If you are visiting New York City and are interested in Indian arts and culture, a trip to the Rubin Museum of Art is de rigueur and should be your first stop. The exhibition Candid, The Lens and Life of Homai Vyarawalla was reviewed by the NYT today and should appeal to history and photography buffs equally. Check it out.
The Lens and Life of Homai Vyarawalla
July 6, 2012 – January 14, 2013
Homai Vyarawalla; Indian (1913 – 2012) ; Jawaharlal Nehru caught by the camera at Palam airport while waiting for his sister, Vijayalakshmi Pandit, the Indian Ambassador in Moscow, 1954; gelatin silver print; Alkazi Foundation for the Arts
Homai Vyarawalla (1913-2012) was India’s first female photojournalist. This exhibition, the first on Vyarawalla outside of India, will present her photography from the late 1930s to 1970, and narrate her extraordinary life with a biographical film and ephemera from her career.
From early in her career, Homai Vyarawalla documented key events from the generation around Independence, including the historic meeting of Gandhi and the Congress Committee on the 1947 plan for partition, and she recorded the visits to India of world leaders and dignitaries including Queen Elizabeth, Jacqueline Kennedy, Ho Chi Minh, and Zhou Enlai. She was revered in India and her recent death at age 98 generated tributes around the world. The exhibition is presented in collaboration with the Alkazi Foundation for the Arts in New Delhi.
Curated by Beth Citron
Travel for this exhibition was supported by Rasika and Girish Reddy, and The Pierre New York, A Taj Hotel.
July 11, 6:30 p.m. – 8:30 p.m.
Join us for a special event for members at the Friend level and higher on July 11! Contact Emilie Dufour at email@example.com or 212-620-50000, ext. 313 for more information.
Open to the Public
Candid is located in our Theater Level Gallery, below Serai in the colonnade. Admission to the Theater Level Gallery is free of charge, at all times.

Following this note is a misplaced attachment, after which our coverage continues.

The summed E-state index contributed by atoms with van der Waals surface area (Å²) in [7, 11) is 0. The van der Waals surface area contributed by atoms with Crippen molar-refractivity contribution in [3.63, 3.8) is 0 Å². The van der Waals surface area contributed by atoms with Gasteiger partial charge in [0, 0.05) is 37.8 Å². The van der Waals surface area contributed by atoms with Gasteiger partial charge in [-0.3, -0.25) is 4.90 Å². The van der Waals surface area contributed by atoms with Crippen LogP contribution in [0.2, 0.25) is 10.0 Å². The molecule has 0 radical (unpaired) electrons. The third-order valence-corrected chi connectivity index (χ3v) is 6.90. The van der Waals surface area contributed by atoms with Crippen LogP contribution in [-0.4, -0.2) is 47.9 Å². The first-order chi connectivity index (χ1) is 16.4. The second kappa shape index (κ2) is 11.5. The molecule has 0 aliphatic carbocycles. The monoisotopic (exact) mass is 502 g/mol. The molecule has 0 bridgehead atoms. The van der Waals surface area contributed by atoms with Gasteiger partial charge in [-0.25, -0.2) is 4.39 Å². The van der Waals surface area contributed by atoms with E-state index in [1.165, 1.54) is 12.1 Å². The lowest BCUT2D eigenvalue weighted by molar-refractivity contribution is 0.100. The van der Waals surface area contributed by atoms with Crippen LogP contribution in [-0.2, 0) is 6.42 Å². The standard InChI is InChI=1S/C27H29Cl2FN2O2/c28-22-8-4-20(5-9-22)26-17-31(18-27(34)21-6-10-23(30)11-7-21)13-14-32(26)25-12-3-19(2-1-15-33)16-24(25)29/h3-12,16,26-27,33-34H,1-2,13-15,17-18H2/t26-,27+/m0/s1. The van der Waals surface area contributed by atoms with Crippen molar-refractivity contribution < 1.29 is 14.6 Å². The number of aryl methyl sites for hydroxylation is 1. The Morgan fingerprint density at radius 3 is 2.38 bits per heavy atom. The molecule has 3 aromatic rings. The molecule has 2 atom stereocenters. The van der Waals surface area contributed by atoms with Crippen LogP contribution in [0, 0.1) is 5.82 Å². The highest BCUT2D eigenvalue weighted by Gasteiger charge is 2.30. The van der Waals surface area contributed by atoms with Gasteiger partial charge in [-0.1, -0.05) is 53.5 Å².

Restrained Chronicler of Tumultuous Times
‘Candid,’ Photos by Homai Vyarawalla, at Rubin Museum
The Indian photographer Homai Vyarawalla, who died in January at 98, spoke many times, with undiminished regret, of two opportunities missed.
Alkazi Collection of Photography
Candid Jawaharlal Nehru in a Homai Vyarawalla photo at the Rubin Museum.
Alkazi Collection of Photography
Homai Vyarawalla captured Jacqueline Kennedy’s feeding a baby elephant while visiting India in 1962.
On Jan. 30, 1948, she left her home in New Delhi intending to film the elderly Mohandas K. Gandhi at his daily prayer meeting at Birla House in the city. Something distracted her, and she turned back. If she had continued on, she would have witnessed, and probably documented, Gandhi’s assassination.
Two weeks later she traveled with a party of international journalists to Allahabad to photograph the immersion of Gandhi’s ashes at the confluence the Ganges and Yamuna Rivers. At the last minute the boat assigned to reporters and photographers got stuck on a sandbar. The immersion went on without them. Again, she didn’t get the shot.
But if those two crucial moments in India’s modern history eluded her, many, many others did not, as is clear from “Candid: The Lens and Life of Homai Vyarawalla,” a small, evocative, event-filled retrospective of her work at the Rubin Museum of Art.
read more here…